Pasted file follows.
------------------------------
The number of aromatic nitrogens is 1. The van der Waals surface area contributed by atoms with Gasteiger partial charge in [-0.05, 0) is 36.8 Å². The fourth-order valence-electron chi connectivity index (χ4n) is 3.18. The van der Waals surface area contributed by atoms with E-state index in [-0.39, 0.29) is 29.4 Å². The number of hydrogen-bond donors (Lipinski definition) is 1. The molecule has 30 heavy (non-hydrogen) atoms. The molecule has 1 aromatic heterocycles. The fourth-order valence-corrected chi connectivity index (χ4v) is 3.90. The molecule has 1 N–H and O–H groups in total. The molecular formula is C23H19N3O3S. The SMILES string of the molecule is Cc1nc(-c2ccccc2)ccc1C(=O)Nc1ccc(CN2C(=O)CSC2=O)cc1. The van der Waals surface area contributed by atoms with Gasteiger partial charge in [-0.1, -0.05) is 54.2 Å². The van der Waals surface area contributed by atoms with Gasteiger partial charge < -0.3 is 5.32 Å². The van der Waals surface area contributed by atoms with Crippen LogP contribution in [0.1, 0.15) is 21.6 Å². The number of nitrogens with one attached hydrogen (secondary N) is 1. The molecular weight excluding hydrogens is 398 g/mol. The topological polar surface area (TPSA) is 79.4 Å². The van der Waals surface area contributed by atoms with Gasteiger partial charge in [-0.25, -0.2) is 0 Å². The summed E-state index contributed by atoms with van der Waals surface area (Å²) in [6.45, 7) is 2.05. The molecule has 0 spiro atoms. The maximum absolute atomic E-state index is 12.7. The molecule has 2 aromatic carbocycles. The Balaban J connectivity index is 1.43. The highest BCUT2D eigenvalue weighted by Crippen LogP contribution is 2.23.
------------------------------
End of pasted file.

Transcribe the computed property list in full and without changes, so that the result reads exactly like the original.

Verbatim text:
The number of aromatic nitrogens is 1. The van der Waals surface area contributed by atoms with Gasteiger partial charge in [-0.05, 0) is 36.8 Å². The fourth-order valence-electron chi connectivity index (χ4n) is 3.18. The van der Waals surface area contributed by atoms with E-state index in [-0.39, 0.29) is 29.4 Å². The number of hydrogen-bond donors (Lipinski definition) is 1. The molecule has 30 heavy (non-hydrogen) atoms. The molecule has 1 aromatic heterocycles. The fourth-order valence-corrected chi connectivity index (χ4v) is 3.90. The molecule has 1 N–H and O–H groups in total. The molecular formula is C23H19N3O3S. The SMILES string of the molecule is Cc1nc(-c2ccccc2)ccc1C(=O)Nc1ccc(CN2C(=O)CSC2=O)cc1. The van der Waals surface area contributed by atoms with Gasteiger partial charge in [-0.1, -0.05) is 54.2 Å². The van der Waals surface area contributed by atoms with Gasteiger partial charge < -0.3 is 5.32 Å². The van der Waals surface area contributed by atoms with Crippen LogP contribution in [0.1, 0.15) is 21.6 Å². The number of nitrogens with one attached hydrogen (secondary N) is 1. The molecular weight excluding hydrogens is 398 g/mol. The topological polar surface area (TPSA) is 79.4 Å². The van der Waals surface area contributed by atoms with Gasteiger partial charge in [-0.25, -0.2) is 0 Å². The summed E-state index contributed by atoms with van der Waals surface area (Å²) in [6.45, 7) is 2.05. The molecule has 0 spiro atoms. The maximum absolute atomic E-state index is 12.7. The molecule has 2 aromatic carbocycles. The Balaban J connectivity index is 1.43. The highest BCUT2D eigenvalue weighted by Crippen LogP contribution is 2.23.